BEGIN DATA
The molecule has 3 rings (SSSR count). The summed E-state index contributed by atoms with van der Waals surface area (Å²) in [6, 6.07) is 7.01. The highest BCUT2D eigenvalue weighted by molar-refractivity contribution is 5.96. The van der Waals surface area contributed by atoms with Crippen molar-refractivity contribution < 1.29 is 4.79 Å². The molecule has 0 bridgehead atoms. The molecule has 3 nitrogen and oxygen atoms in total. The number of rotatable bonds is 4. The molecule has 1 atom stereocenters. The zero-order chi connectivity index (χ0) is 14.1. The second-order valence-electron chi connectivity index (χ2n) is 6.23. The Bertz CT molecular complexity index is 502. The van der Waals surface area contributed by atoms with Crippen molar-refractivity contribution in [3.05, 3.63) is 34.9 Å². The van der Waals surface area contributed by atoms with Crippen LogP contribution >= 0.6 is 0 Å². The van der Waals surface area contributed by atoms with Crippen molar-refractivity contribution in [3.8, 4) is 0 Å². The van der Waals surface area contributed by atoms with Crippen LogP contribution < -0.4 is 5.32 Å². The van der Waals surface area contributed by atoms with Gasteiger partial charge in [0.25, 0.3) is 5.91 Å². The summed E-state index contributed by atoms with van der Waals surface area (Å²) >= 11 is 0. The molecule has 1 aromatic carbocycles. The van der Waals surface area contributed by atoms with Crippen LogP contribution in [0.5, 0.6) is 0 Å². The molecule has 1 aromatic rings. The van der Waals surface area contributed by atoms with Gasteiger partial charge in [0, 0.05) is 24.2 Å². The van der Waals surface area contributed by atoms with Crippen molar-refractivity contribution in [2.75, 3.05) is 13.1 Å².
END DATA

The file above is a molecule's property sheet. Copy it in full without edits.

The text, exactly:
The molecule has 3 rings (SSSR count). The summed E-state index contributed by atoms with van der Waals surface area (Å²) in [6, 6.07) is 7.01. The highest BCUT2D eigenvalue weighted by molar-refractivity contribution is 5.96. The van der Waals surface area contributed by atoms with Crippen molar-refractivity contribution < 1.29 is 4.79 Å². The molecule has 0 bridgehead atoms. The molecule has 3 nitrogen and oxygen atoms in total. The number of rotatable bonds is 4. The molecule has 1 atom stereocenters. The zero-order chi connectivity index (χ0) is 14.1. The second-order valence-electron chi connectivity index (χ2n) is 6.23. The Bertz CT molecular complexity index is 502. The van der Waals surface area contributed by atoms with Crippen molar-refractivity contribution in [3.05, 3.63) is 34.9 Å². The van der Waals surface area contributed by atoms with Crippen LogP contribution >= 0.6 is 0 Å². The van der Waals surface area contributed by atoms with Crippen molar-refractivity contribution in [3.8, 4) is 0 Å². The van der Waals surface area contributed by atoms with Crippen LogP contribution < -0.4 is 5.32 Å². The van der Waals surface area contributed by atoms with Gasteiger partial charge in [0.25, 0.3) is 5.91 Å². The summed E-state index contributed by atoms with van der Waals surface area (Å²) >= 11 is 0. The molecule has 1 aromatic carbocycles. The van der Waals surface area contributed by atoms with Crippen LogP contribution in [0.5, 0.6) is 0 Å². The molecule has 1 aromatic rings. The van der Waals surface area contributed by atoms with Gasteiger partial charge in [0, 0.05) is 24.2 Å². The van der Waals surface area contributed by atoms with Crippen molar-refractivity contribution in [2.75, 3.05) is 13.1 Å².